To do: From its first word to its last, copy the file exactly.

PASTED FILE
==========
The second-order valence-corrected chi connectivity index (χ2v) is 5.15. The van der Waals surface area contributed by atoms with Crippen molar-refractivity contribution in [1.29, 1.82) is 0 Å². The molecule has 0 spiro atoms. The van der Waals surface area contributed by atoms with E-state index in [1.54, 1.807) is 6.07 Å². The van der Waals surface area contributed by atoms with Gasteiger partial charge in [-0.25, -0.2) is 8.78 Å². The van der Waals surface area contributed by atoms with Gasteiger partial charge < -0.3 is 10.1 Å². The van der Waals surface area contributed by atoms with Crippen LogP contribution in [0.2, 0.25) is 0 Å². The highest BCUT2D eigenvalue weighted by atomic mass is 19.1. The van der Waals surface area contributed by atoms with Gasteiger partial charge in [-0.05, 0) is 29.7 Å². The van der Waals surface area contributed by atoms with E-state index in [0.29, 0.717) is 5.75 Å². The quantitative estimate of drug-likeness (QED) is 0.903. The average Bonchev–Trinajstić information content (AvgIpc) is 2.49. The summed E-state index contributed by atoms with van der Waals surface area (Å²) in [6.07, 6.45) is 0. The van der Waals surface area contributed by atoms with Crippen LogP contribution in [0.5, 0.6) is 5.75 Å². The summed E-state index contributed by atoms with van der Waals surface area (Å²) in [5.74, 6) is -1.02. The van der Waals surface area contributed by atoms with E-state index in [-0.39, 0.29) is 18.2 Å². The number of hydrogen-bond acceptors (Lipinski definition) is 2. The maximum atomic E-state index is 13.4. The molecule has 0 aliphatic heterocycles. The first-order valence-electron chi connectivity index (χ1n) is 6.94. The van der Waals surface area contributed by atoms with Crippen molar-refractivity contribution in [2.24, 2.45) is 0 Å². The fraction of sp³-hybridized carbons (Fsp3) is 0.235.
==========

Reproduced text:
The second-order valence-corrected chi connectivity index (χ2v) is 5.15. The van der Waals surface area contributed by atoms with Crippen molar-refractivity contribution in [1.29, 1.82) is 0 Å². The molecule has 0 spiro atoms. The van der Waals surface area contributed by atoms with E-state index in [1.54, 1.807) is 6.07 Å². The van der Waals surface area contributed by atoms with Gasteiger partial charge in [-0.25, -0.2) is 8.78 Å². The van der Waals surface area contributed by atoms with Gasteiger partial charge < -0.3 is 10.1 Å². The van der Waals surface area contributed by atoms with Crippen LogP contribution in [0.2, 0.25) is 0 Å². The highest BCUT2D eigenvalue weighted by atomic mass is 19.1. The van der Waals surface area contributed by atoms with Gasteiger partial charge in [-0.05, 0) is 29.7 Å². The van der Waals surface area contributed by atoms with E-state index in [0.29, 0.717) is 5.75 Å². The quantitative estimate of drug-likeness (QED) is 0.903. The average Bonchev–Trinajstić information content (AvgIpc) is 2.49. The summed E-state index contributed by atoms with van der Waals surface area (Å²) in [6.07, 6.45) is 0. The van der Waals surface area contributed by atoms with Crippen LogP contribution in [0.5, 0.6) is 5.75 Å². The summed E-state index contributed by atoms with van der Waals surface area (Å²) in [5.74, 6) is -1.02. The van der Waals surface area contributed by atoms with E-state index in [-0.39, 0.29) is 18.2 Å². The number of hydrogen-bond acceptors (Lipinski definition) is 2. The maximum atomic E-state index is 13.4. The molecule has 0 aliphatic heterocycles. The first-order valence-electron chi connectivity index (χ1n) is 6.94. The van der Waals surface area contributed by atoms with Crippen molar-refractivity contribution in [2.24, 2.45) is 0 Å². The fraction of sp³-hybridized carbons (Fsp3) is 0.235.